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PHIL 119
Introduction to Moral and Political Philosophy: Plato with Footnotes
Last Offered Fall 2015
Division II Writing Skills
This course is not offered in the current catalog or this is a previous listing for a current course.

Class Details

This course addresses a central question in practical philosophy: How should we live? The question has two parts: What is the best life for individuals? And what social and political arrangements make such a life possible? In attempting to answer these questions we also engage related theoretical questions concerning what is real and how we have access to it. We begin with readings from Plato’s Republic–a seminal work in the history of philosophy that illustrates the inseparability of theoretical and practical questions and has exerted a powerful influence on nearly every subsequent attempt to answer these questions in the context of the Western philosophical tradition. While reading the Republic, we also consider some of the best of these attempts in the Western philosophical canon (“footnotes on Plato” by Aristotle, Hobbes, Kant, Mill, Nietzsche and others) and the challenges they present to Plato’s conclusions.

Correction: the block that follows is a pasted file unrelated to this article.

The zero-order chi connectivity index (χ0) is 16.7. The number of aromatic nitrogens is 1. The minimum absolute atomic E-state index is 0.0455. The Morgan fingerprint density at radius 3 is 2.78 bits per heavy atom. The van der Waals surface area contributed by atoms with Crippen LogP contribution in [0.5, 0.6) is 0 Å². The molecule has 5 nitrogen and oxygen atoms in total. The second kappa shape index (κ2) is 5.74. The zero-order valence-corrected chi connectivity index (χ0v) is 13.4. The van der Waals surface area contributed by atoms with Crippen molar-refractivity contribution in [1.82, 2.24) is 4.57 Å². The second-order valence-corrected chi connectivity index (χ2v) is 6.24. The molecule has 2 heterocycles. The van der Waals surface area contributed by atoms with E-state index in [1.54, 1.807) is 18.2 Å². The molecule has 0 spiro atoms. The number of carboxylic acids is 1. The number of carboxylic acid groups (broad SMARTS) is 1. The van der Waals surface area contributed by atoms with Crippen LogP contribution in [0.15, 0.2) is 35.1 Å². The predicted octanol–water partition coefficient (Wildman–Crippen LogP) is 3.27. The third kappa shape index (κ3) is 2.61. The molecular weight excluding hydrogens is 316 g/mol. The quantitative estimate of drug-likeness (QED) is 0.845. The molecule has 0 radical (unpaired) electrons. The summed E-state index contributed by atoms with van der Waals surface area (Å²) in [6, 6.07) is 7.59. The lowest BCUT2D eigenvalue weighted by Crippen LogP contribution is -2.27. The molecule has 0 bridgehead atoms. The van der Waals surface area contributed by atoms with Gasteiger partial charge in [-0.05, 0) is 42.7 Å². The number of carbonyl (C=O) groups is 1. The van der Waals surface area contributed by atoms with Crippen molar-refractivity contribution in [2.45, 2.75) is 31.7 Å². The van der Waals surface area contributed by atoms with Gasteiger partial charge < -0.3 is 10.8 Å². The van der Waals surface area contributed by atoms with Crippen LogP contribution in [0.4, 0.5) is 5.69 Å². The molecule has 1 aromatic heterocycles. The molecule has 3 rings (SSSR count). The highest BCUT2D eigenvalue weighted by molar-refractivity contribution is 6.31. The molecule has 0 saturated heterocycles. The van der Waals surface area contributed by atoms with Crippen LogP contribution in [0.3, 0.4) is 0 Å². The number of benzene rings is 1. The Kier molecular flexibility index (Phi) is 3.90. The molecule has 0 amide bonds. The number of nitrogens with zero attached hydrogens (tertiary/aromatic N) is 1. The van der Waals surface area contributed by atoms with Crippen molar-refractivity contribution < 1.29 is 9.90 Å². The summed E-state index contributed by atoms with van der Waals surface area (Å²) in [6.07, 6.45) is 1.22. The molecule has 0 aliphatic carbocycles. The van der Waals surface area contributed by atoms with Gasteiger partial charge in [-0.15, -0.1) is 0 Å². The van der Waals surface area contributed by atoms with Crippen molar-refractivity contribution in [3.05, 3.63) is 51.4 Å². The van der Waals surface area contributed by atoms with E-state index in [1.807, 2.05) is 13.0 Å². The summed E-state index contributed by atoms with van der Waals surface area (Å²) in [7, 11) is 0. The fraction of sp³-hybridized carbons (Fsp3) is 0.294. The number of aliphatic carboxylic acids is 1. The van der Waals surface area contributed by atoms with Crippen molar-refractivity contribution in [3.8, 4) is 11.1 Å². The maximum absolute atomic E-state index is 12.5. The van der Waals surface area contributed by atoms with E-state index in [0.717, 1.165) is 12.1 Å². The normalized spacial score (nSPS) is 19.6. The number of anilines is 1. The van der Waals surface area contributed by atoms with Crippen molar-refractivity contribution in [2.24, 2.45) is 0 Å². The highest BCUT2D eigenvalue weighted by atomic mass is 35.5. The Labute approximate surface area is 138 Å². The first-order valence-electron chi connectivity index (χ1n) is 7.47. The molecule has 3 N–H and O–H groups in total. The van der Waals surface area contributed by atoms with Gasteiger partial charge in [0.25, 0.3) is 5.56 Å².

The Class: Format: seminar
Limit: 19
Expected: 19
Class#: 1616
Grading: yes pass/fail option, no fifth course option
Requirements/Evaluation: six 2-page papers, two 5-page papers, presentations, participation
Extra Info: not available for the fifth course option
Prerequisites: none
Enrollment Preferences: first-year students, prospective and actual majors
Unit Notes: meets 100-level PHIL major requirement
Distributions: Division II Writing Skills
Attributes: LEAD Ethical Issues of Leadership
LGST Interdepartmental Electives

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